Tuesday, 11 September 2012

Frying Myths busted with Crispy Calamari!!!

People who have been a part of Zouqh for a while now, know how much I despise deep frying. It’s very little to do with calorie consumption, but more to do with the mess u are left behind to clean and the oil that has to be very cleverly re-used.  I try finding out ways to avoid using a wok full of oil. Being a Bong, everyone assumes that we just eat deep fried veggies, but really guys, there are other ways of cooking too in our culture... Bhaja isn’t the only option left for a vegetarian in a bong household!!

First let me burst some myths regarding deep frying:

  •             Myth: “It’s quite calorific and unhealthy.” Well good news, if you follow the steps right like; heat the oil to a hot temperature, where the food gets cooked in the residual heat from the oil; and use a heavy duty absorption paper to take out the excess oil from your fry, then it isn’t so bad. But obviously, this doesn’t mean you include a fried item in your diet daily. Eat it like a treat, once a week or so and cook it in the comfort of your own kitchen. The oil used outside should be avoided at any cost.
  •          Myth: “the oil once used to deep frying, should not be used again as it loses its nutrients..” Really?? Please count to me the nutrients present in vegetable oil.. Something that is already devoid of nutrients, can’t really affect you too much. Also, please note, you are supposed to use only vegetable oil for frying. Not mustard, sesame or olive oils and certainly not extra virgin olive oil. These oils have a lot of characteristics, which when overcooked, can be injurious to health and wallet!!
  •          Myth: “deep frying helps concentrate flavour of the food...” In one simple word, NO, it doesn’t. If you are making a veggie curry, sauté the vegetables in a spoon of oil, and u will get exactly the same flavour profile. Deep frying means letting your food go deep in the oil to fry and cook, almost like boiling in oil. You don’t need that, but a gentle sauté/ or grill to concentrate the flavours of meat and veggies, before adding it to a gravy.
  •          Eat responsibly!!! Yup, damn important... Deep fried food should not be a part of your daily diet; neither should you eat it, paired with alcohol. Try to indulge in grills if you are having an alcoholic beverage, and in between drinks, take a couple of sips of water, and then have that beautifully fried starter, which has been chanting your name since you came to the party. Finish it before reaching out for your second drink. I know, too much of dos and don’ts, but I have a habit to jot it down for you! At least now, you know!! :)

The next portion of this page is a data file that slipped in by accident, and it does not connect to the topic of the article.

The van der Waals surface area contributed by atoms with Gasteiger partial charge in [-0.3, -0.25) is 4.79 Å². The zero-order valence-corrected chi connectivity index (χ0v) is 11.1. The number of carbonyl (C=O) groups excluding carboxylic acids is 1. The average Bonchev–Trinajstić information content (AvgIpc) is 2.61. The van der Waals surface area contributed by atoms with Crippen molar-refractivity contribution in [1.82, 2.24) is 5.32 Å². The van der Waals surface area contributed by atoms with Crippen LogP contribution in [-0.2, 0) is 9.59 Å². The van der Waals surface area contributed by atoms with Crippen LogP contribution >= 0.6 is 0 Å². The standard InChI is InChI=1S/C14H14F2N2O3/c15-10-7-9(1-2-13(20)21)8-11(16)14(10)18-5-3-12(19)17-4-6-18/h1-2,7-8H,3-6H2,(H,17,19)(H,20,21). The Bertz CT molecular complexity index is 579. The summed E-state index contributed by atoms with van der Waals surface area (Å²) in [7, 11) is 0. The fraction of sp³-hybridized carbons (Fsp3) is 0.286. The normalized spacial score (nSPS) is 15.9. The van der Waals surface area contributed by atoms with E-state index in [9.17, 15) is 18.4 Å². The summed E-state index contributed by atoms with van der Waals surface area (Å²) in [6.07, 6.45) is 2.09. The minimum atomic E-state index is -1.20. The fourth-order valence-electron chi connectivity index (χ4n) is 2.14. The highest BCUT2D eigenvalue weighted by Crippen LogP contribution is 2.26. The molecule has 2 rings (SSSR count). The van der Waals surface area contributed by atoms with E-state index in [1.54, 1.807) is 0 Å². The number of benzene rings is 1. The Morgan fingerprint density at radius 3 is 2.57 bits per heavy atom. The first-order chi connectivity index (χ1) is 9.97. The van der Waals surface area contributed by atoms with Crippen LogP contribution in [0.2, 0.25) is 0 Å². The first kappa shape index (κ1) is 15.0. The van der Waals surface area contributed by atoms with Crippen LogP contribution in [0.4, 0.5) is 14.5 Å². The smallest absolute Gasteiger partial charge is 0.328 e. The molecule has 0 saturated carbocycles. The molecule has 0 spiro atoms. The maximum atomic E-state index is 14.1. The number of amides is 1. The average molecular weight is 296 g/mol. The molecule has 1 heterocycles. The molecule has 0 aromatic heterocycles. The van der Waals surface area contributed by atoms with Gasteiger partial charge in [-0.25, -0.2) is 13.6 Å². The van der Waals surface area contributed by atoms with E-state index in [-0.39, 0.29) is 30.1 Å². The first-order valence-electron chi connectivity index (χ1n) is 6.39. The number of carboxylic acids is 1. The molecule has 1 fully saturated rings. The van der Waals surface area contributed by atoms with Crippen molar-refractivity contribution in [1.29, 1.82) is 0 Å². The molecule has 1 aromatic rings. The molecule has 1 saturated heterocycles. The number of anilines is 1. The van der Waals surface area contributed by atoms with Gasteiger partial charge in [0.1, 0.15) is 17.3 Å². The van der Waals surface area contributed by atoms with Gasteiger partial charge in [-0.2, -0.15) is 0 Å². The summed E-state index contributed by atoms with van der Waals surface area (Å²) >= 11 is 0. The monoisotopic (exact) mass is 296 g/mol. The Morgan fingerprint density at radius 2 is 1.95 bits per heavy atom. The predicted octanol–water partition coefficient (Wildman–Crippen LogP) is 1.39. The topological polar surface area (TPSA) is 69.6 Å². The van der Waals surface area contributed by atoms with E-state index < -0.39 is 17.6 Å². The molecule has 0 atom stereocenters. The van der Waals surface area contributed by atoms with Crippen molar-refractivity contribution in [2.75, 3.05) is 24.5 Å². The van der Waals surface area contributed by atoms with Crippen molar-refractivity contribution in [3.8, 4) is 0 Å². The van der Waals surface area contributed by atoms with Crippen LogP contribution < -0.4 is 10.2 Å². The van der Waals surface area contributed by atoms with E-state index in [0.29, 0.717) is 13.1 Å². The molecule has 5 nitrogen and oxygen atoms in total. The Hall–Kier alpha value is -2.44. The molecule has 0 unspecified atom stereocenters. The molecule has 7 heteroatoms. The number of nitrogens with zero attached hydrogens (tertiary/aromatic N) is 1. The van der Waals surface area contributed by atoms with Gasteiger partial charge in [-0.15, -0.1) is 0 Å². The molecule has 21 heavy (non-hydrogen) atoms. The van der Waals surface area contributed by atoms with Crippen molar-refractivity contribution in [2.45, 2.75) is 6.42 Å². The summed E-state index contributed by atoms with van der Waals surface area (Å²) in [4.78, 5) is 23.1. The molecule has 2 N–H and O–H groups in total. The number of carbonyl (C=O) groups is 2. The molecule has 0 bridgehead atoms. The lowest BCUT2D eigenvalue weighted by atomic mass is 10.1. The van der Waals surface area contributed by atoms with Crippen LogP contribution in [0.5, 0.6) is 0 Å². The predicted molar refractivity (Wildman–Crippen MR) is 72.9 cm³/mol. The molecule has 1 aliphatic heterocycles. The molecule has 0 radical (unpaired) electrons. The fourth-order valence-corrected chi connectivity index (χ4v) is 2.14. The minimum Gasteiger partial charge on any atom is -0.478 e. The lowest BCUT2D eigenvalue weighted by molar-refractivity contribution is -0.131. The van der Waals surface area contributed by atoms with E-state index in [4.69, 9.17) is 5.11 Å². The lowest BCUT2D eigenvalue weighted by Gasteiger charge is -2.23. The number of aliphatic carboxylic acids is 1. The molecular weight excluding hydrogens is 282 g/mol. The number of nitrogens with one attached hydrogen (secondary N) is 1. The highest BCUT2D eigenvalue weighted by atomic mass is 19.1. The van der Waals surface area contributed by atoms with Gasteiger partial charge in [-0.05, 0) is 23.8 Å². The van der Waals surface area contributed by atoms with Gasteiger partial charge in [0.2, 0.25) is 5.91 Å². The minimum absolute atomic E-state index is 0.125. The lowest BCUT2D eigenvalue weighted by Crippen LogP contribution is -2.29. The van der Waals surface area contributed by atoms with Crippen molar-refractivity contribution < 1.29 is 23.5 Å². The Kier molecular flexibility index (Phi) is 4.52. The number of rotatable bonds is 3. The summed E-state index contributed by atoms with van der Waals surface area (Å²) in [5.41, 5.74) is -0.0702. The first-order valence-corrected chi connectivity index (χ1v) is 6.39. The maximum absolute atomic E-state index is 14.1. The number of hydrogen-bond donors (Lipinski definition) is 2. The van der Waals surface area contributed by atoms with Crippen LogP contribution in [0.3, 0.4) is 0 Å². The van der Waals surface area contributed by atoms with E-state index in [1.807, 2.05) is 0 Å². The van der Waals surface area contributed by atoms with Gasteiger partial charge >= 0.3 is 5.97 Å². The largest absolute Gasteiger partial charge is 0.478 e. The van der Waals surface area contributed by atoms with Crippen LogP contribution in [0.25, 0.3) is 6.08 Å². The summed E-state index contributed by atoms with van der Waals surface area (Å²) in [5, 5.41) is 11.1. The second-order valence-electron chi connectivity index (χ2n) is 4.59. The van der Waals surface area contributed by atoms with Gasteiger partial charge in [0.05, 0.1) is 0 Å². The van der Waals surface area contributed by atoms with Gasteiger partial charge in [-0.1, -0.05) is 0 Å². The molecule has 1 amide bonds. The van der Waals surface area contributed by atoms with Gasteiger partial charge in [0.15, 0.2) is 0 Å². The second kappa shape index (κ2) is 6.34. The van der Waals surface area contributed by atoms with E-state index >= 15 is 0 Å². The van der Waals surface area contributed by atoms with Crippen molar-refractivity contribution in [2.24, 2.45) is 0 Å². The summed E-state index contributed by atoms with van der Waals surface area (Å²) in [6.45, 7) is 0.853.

Having given the whole lecture about frying and deep frying, here is my version of a beautifully classic dish, Crispy Calamari!! I fail to understand Italians, the maker of this dish. They use bread crumbs in all sorts of fillings, but don’t use it to coat their meats before frying?!@#$#@!!! It is such a shame! But thanks to globalization, and now easily available panko bread crumbs (Japanese), these beauties get a whole new, global and crispy makeover!! Read on for the complete recipe:

 2 squid/calamari tubes cut in ½ to ¼ inch thick rings
Salt and pepper to taste
½ tsp garlic paste
Panko bread crumbs to coat (I had it so I used it.. if you can’t find it in your store, then by all means use normal dry bread crumbs or even fresh bread crumbs, made from blitzing a couple of slices of bread in a food processor.)
Vegetable Oil for deep frying

Wash and pat dry the squid rings. Try to take out as much water as possible.

Now preheat a wok on your burner, with a couple of inches worth of your choice of vegetable oil. Let it heat up gently on a medium flame, till you are done with prepping your squids.

In a clean bowl, add in the squid rings and mix it thoroughly with salt, pepper and garlic paste. Now portion the squids out, depending on the size of your wok. Frying them in small batches of 5 to 6 rings will ensure even browning, without affecting the temperature of the oil.

Take the first portion into a ziplock bag, and add a couple of tbsp of bread crumbs to it. Release any air from the bag and shake it vigorously to coat the rings evenly. The first time will give you a fair idea of how much bread crumbs will be required for the subsequent batches of squids rings. Limit wastage as much as possible!!

By now, the oil should have come to temperature. Drop in a piece of bread to test it. If the bread sizzles and browns off in a couple of seconds, then the oil is ready to be frying. If it turns black within a second, the oil is overheated and you should remove it from heat immediately.

Once satisfied with the temperature, put in the squid rings slowly in the hot oil. Try to keep a wok-cover handy, in case the fish splutters about the hot oil. If you cover your wok, keep a bit of the wok uncovered on the side, away from you. Do not fully cover the wok in any case.

Fresh out of the wok & resting on kitchen counter!!

The squids should be perfectly browned in a couple of minutes. Take it out immediately and drain off the excess oil on a kitchen towel.

A delicious snack ready to be savoured with a spritz of lemon juice on top!! 

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